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Digital Marketing

What marketing channels are you using (or not using)?

by Karen Van Ert
I’m a consultant, and I focus heavily on marketing initiatives, so that’s typically where conversations I’m involved in migrate. I also like to think of myself as channel agnostic, which seems to be rare in on-line marketing circles. I’m not easily surprised anymore because I’ve seen so many businesses metrics, but I am still caught off guard at the emotional response certain channels evoke in people and how that emotion often blinds them to the opportunities they’re missing because of it. The hardest part of my job is convincing people that [channel type] is not [negative adjective] and that in reality, when done right, it’s the correct combination of channels that makes a business successful.
If you’re in business and have an eCommerce site, there are channels you simply have to be using. In my humble opinion, top of the list should be SEO, second in line is email, and third should be paid search, and then depending upon your business model, everything else can be debated. If you’re using these three channels, and doing them well, and I mean really well, congratulations. Most organizations aren’t.
No one ever argues about the importance of a good SEO program, yet most organizations are not willing to adequately fund one. If you’re not spending a good portion of your marketing budget on SEO, you should flip that switch today. Without a hearty portion of your traffic and revenue coming in organically, your overall profit margins are going to suffer and you’re not going to have the money needed to thoroughly utilize other channels.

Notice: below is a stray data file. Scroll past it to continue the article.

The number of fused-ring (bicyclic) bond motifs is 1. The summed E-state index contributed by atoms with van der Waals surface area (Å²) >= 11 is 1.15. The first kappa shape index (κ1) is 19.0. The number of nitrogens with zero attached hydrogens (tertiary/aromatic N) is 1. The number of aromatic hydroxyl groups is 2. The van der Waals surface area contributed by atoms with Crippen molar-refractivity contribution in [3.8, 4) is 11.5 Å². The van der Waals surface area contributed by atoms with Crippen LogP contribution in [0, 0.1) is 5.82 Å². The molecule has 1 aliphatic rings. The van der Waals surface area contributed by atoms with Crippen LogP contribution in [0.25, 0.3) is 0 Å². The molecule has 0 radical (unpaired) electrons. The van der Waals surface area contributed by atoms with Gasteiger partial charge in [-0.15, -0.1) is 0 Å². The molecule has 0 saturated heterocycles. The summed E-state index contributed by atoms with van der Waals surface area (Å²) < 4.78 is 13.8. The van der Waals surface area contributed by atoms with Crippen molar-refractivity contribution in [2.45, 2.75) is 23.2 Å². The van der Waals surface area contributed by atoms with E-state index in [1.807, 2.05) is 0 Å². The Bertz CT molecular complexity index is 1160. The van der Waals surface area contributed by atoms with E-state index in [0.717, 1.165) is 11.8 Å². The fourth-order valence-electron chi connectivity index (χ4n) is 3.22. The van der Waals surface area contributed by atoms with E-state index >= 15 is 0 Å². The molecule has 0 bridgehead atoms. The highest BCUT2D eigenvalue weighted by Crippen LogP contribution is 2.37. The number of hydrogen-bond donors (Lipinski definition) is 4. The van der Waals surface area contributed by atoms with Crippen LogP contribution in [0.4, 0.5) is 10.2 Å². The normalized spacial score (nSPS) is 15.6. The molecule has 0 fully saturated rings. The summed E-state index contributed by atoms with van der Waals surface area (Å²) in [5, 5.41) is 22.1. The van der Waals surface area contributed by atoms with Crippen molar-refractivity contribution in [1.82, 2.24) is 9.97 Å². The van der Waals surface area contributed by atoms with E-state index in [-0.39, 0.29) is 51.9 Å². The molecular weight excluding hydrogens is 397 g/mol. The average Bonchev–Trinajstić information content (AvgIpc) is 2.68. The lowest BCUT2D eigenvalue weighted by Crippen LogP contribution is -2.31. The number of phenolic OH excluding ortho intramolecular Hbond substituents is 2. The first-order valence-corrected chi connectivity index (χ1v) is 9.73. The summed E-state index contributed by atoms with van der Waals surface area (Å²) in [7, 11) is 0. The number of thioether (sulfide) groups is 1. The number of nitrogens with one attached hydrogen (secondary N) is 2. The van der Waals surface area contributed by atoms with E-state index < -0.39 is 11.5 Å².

However, you also shouldn’t rely entirely on SEO for traffic because there’s a chance you’ll be penalized at some point by Google or drop in rank and if you don’t have a paid program built and running smoothly; you’ll find your business significantly deleveraged as top line revenue takes a hit. I’m not saying you need to pour a ton of money into paid search, in fact, I’d argue you need to move slowly making certain your ROI is what you need it to be, so you can continue to invest in a paid search program. But, I would argue that Paid Search supports an SEO program, and can do so at a reasonable cost.
For many reasons, paid search has a terrible rap, and I have heard enough stories to understand why, but people have to get over it and realize that it’s one of the easiest and fastest ways to increase market share, and when done right, is a great addition to a marketing program. When a paid search program fails, it’s usually because goals were not clearly outlined upfront.
Last, but not least (as I said, second in my mind) is email. Everybody in online retail for the long haul should be focused on email. It’s not old, it’s not dead, it’s single-handedly your best bet at creating a long-term relationship with your customer base. You’ve worked your tail off optimizing your site for organic traffic (or you should be) or you’ve paid $.xx from a paid search link to drive that consumer to you, and if you’re lucky, a purchase was made. Why wouldn’t you do everything in your power to get them to come back again and again without incurring the same cost per conversion? An email program done right is basically a loyalty program. You just need to figure out what your hook is.
I’d be remiss if I didn’t articulate a clear performance difference between an easy batch and blast program versus the less easy, but still not rocket science, segmented email program methodology. You’ll still see solid ROI with a batch and blast email program, but if you’re willing to spend a little more upfront time developing a strategy, building out templates and linking your email program to your eCommerce system, you’ll double it.
Good luck! And take it easy on Paid Search. I swear, you’ll come to love it if you give it an honest shot.

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